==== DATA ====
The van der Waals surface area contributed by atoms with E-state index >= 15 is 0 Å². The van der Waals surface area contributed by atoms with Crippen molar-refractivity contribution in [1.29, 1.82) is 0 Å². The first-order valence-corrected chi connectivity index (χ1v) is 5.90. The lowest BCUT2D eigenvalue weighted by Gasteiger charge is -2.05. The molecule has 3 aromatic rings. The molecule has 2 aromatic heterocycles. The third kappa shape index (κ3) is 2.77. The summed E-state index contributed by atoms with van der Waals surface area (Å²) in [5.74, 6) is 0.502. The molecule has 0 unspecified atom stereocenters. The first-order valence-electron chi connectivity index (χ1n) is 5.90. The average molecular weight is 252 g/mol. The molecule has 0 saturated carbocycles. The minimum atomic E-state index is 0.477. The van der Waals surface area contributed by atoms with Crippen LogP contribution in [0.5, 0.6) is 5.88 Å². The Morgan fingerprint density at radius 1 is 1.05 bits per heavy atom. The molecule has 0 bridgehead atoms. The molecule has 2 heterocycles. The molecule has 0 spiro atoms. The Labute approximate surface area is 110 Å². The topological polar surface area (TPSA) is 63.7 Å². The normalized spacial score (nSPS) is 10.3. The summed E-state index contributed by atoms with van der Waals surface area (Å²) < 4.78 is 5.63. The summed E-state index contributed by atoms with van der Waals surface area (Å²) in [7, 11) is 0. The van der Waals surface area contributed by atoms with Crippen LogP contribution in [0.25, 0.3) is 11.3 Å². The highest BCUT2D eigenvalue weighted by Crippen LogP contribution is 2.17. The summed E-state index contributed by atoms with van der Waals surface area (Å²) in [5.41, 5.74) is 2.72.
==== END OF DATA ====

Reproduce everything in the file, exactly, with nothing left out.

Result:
The van der Waals surface area contributed by atoms with E-state index >= 15 is 0 Å². The van der Waals surface area contributed by atoms with Crippen molar-refractivity contribution in [1.29, 1.82) is 0 Å². The first-order valence-corrected chi connectivity index (χ1v) is 5.90. The lowest BCUT2D eigenvalue weighted by Gasteiger charge is -2.05. The molecule has 3 aromatic rings. The molecule has 2 aromatic heterocycles. The third kappa shape index (κ3) is 2.77. The summed E-state index contributed by atoms with van der Waals surface area (Å²) in [5.74, 6) is 0.502. The molecule has 0 unspecified atom stereocenters. The first-order valence-electron chi connectivity index (χ1n) is 5.90. The average molecular weight is 252 g/mol. The molecule has 0 saturated carbocycles. The minimum atomic E-state index is 0.477. The van der Waals surface area contributed by atoms with Crippen LogP contribution in [0.5, 0.6) is 5.88 Å². The Morgan fingerprint density at radius 1 is 1.05 bits per heavy atom. The molecule has 0 bridgehead atoms. The molecule has 2 heterocycles. The molecule has 0 spiro atoms. The Labute approximate surface area is 110 Å². The topological polar surface area (TPSA) is 63.7 Å². The normalized spacial score (nSPS) is 10.3. The summed E-state index contributed by atoms with van der Waals surface area (Å²) < 4.78 is 5.63. The summed E-state index contributed by atoms with van der Waals surface area (Å²) in [7, 11) is 0. The van der Waals surface area contributed by atoms with Crippen LogP contribution in [0.25, 0.3) is 11.3 Å². The highest BCUT2D eigenvalue weighted by Crippen LogP contribution is 2.17. The summed E-state index contributed by atoms with van der Waals surface area (Å²) in [5.41, 5.74) is 2.72.